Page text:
A dentist who fired his assistant because he found her to be an "irresistible attraction" and a threat to his marriage was within his legal rights to do so, a US court has ruled.
Melissa Nelson, 32, was fired from her job as a dental nurse in Iowa after her employer, James Knight, found her tight clothing and behaviour to be a distraction.
No sexual relationship ever occurred between the dentist and his employee of 10 years. However, the all-male Iowa State Supreme Court ruled that Dr Knight, 53, was within his legal rights when he fired Mrs Nelson, affirming the decision of a lower court.
The sacking did not constitute unlawful discrimination because it was motivated by feelings and emotions and not gender, the Iowa Supreme Court ruled.
"I think it is completely wrong," Mrs Nelson, a mother of two, told ABC News in the US.
"I think it is sending a message that men can do whatever they want in the work force.
"I was very surprised after working so many years side-by-side. I didn't have any idea that that would have crossed his mind."
Her lawyer, Paige Fiedler, said the "appalling" decision failed to recognise discrimination against women in the workforce.
"These judges sent a message to Iowa women that they don't think men can be held responsible for their sexual desires and that Iowa women are the ones who have to monitor and control their bosses' sexual desires," she told the Huffington Post.
"If they get out of hand, then the women can be legally fired for it."
Dr Knight had employed Mrs Nelson for 10 years, and he acknowledged in court documents that she was a good worker.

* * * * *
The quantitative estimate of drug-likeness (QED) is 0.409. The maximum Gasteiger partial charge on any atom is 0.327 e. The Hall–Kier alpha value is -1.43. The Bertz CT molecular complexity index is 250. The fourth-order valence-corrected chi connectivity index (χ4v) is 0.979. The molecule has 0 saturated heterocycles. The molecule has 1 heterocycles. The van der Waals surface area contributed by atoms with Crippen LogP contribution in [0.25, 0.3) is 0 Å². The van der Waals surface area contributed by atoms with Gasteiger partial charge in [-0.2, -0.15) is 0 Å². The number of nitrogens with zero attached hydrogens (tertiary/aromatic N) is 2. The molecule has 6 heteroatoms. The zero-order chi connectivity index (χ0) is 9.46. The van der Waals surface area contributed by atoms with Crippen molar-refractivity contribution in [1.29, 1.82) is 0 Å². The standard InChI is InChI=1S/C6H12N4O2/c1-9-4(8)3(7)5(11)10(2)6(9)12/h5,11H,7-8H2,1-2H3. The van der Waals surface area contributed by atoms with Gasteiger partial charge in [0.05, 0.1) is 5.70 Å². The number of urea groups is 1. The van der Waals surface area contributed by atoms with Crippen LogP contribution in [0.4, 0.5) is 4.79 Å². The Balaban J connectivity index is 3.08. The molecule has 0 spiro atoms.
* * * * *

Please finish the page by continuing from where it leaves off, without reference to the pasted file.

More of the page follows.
However, in the final months of her employment, Dr Knight began to make comments about her clothing being too tight or distracting.
"Dr Knight acknowledges he once told Nelson that if she saw his pants bulging, she would know her clothing was too revealing," the Supreme Court justices wrote.
Six months before Mrs Nelson was fired, she and her boss began exchanging text messages about work and personal matters, including their children's activities, the justices wrote.
The messages were mostly mundane, but Mrs Nelson recalled one text she received from her boss asking "how often she experienced an orgasm".
Mrs Nelson did not respond to the text and never indicated that she was uncomfortable with Dr Knight's question, according to court documents.
He allegedly also once commented on her infrequent sex life by saying: "That's like having a Lamborghini in the garage and never driving it."
Soon after, Dr Knight's wife, Jeanne, who also worked at the dental practice, found out about the text messages and ordered her husband to fire Mrs Nelson.
The husband and wife consulted a pastor at their church, who was present when Dr Knight fired Mrs Nelson in 2010.
Mrs Nelson's husband said he later spoke to Dr Knight, who told him that he was worried that he was getting too personally attached and feared he would eventually try to start an affair with her.
Mrs Nelson filed a lawsuit alleging gender discrimination, arguing she would not have been terminated if she was male.
Dr Knight argued Mrs Nelson was fired not because of her gender, but because her continued employment threatened his marriage.
A district judge agreed, dismissing the case before trial, and the high court upheld that ruling.
Dr Knight's lawyer, Stuart Cochrane, said the dentist believed firing Mrs Nelson would result in the best outcome.
"While there was really no fault on the part of Mrs Nelson, it was just as clear the decision to terminate her was not related to the fact that she was a woman," he told the Huffington Post.
"The motives behind Dr Knight terminating Mrs Nelson were quite clear: He did so to preserve his marriage.
"I don't view this as a decision that was either pro-women or opposed to women rights at all. In my view, this was a decision that followed the appropriate case law."